BBC chief Mark Thompson has given a robust defence of the Corporation's engagement with religion. Those who say the BBC is anti-Christian, or alternatively that it is broadcasting religious propaganda, are wrong, he says.
Two Bishops yesterday suggested that without 'strong and vibrant public service content', broadcasting after the digital switchover could 'sow confusion and mistrust rather than aid public enlightenment and social cohesion'.
A Church of England and a Roman Catholic Bishop have called on the BBC to 'include religion' on Radio 1, saying that the current state of affairs is the 'most striking exclusion of religion from the BBC 's output'.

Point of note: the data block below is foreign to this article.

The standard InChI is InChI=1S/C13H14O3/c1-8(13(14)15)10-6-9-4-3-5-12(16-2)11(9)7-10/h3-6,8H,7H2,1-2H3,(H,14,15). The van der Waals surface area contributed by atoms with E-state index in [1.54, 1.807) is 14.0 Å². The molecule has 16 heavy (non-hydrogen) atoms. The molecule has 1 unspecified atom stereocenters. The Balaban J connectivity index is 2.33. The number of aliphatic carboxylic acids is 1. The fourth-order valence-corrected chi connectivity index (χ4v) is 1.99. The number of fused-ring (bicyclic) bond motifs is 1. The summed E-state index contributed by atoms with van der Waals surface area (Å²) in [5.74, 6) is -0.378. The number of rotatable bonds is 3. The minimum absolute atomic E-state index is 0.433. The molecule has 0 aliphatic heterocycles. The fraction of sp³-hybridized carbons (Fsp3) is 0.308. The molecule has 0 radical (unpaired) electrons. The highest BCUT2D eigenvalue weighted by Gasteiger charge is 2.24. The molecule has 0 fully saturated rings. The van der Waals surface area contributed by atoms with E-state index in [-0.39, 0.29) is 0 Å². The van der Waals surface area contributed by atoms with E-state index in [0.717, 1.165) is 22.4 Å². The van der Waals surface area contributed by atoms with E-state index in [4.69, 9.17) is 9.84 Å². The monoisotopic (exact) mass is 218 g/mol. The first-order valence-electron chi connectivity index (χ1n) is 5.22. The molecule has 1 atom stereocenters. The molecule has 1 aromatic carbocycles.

While the Catholic Cardinal and the Church of England, or at least its two archbishops, are perceived to be at war with the government over one set of public services, in relation to the equalities agenda, yesterday (25 January 2007) they set their face in favour of a public service ethos in relation to broadcasting.
In a move that will be welcomed by some Christians as well as humanists and secularists, the BBC's director general has said that Thought for the Day, one of the bastions of religious broadcasting, could be open to secular contributors in the future.
In a shot across the bows of those who feel that religion is being marginalized in broadcasting, most notably those who focus on 'entitlements' to religious slots, the BBC's director general has urged Christians to be more creative and 'subversive' in their broadcasting approaches.